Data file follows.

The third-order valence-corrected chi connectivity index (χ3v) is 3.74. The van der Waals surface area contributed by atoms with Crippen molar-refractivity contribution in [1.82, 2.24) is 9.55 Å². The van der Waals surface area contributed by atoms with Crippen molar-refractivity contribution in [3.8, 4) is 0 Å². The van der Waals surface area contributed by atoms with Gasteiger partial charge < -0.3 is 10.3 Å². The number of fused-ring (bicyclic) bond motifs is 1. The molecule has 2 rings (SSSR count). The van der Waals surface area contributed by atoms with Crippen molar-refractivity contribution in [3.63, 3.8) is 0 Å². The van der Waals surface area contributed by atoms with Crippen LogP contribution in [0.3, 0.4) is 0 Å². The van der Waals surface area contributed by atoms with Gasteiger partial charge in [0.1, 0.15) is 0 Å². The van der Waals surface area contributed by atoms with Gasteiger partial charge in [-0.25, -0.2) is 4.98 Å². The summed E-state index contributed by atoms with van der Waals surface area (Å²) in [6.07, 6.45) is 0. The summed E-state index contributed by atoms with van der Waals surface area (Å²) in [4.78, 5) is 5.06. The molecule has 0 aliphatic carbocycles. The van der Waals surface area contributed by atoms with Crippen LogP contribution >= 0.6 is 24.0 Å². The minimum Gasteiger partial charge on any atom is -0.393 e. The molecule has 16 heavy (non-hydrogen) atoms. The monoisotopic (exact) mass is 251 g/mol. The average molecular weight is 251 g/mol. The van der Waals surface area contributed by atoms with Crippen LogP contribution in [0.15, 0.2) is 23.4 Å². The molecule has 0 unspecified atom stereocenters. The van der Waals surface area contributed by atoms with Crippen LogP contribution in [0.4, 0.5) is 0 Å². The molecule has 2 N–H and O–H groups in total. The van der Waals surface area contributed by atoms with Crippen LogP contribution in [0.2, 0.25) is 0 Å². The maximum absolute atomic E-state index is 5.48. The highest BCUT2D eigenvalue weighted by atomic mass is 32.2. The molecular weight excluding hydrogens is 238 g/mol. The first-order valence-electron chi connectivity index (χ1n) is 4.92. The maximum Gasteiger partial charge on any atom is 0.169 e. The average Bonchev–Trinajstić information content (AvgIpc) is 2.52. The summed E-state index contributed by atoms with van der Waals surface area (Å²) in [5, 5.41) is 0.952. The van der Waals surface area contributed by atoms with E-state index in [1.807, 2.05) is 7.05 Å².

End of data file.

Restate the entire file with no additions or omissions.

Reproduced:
The third-order valence-corrected chi connectivity index (χ3v) is 3.74. The van der Waals surface area contributed by atoms with Crippen molar-refractivity contribution in [1.82, 2.24) is 9.55 Å². The van der Waals surface area contributed by atoms with Crippen molar-refractivity contribution in [3.8, 4) is 0 Å². The van der Waals surface area contributed by atoms with Gasteiger partial charge < -0.3 is 10.3 Å². The number of fused-ring (bicyclic) bond motifs is 1. The molecule has 2 rings (SSSR count). The van der Waals surface area contributed by atoms with Crippen molar-refractivity contribution in [3.63, 3.8) is 0 Å². The van der Waals surface area contributed by atoms with Crippen LogP contribution in [0.3, 0.4) is 0 Å². The van der Waals surface area contributed by atoms with Gasteiger partial charge in [0.1, 0.15) is 0 Å². The van der Waals surface area contributed by atoms with Gasteiger partial charge in [-0.25, -0.2) is 4.98 Å². The summed E-state index contributed by atoms with van der Waals surface area (Å²) in [6.07, 6.45) is 0. The summed E-state index contributed by atoms with van der Waals surface area (Å²) in [4.78, 5) is 5.06. The molecule has 0 aliphatic carbocycles. The van der Waals surface area contributed by atoms with Crippen LogP contribution >= 0.6 is 24.0 Å². The minimum Gasteiger partial charge on any atom is -0.393 e. The molecule has 16 heavy (non-hydrogen) atoms. The monoisotopic (exact) mass is 251 g/mol. The average molecular weight is 251 g/mol. The van der Waals surface area contributed by atoms with Crippen LogP contribution in [0.15, 0.2) is 23.4 Å². The molecule has 0 unspecified atom stereocenters. The van der Waals surface area contributed by atoms with Crippen LogP contribution in [0.4, 0.5) is 0 Å². The molecule has 2 N–H and O–H groups in total. The van der Waals surface area contributed by atoms with Crippen LogP contribution in [0.2, 0.25) is 0 Å². The maximum absolute atomic E-state index is 5.48. The highest BCUT2D eigenvalue weighted by atomic mass is 32.2. The molecular weight excluding hydrogens is 238 g/mol. The first-order valence-electron chi connectivity index (χ1n) is 4.92. The maximum Gasteiger partial charge on any atom is 0.169 e. The average Bonchev–Trinajstić information content (AvgIpc) is 2.52. The summed E-state index contributed by atoms with van der Waals surface area (Å²) in [5, 5.41) is 0.952. The van der Waals surface area contributed by atoms with E-state index in [1.807, 2.05) is 7.05 Å².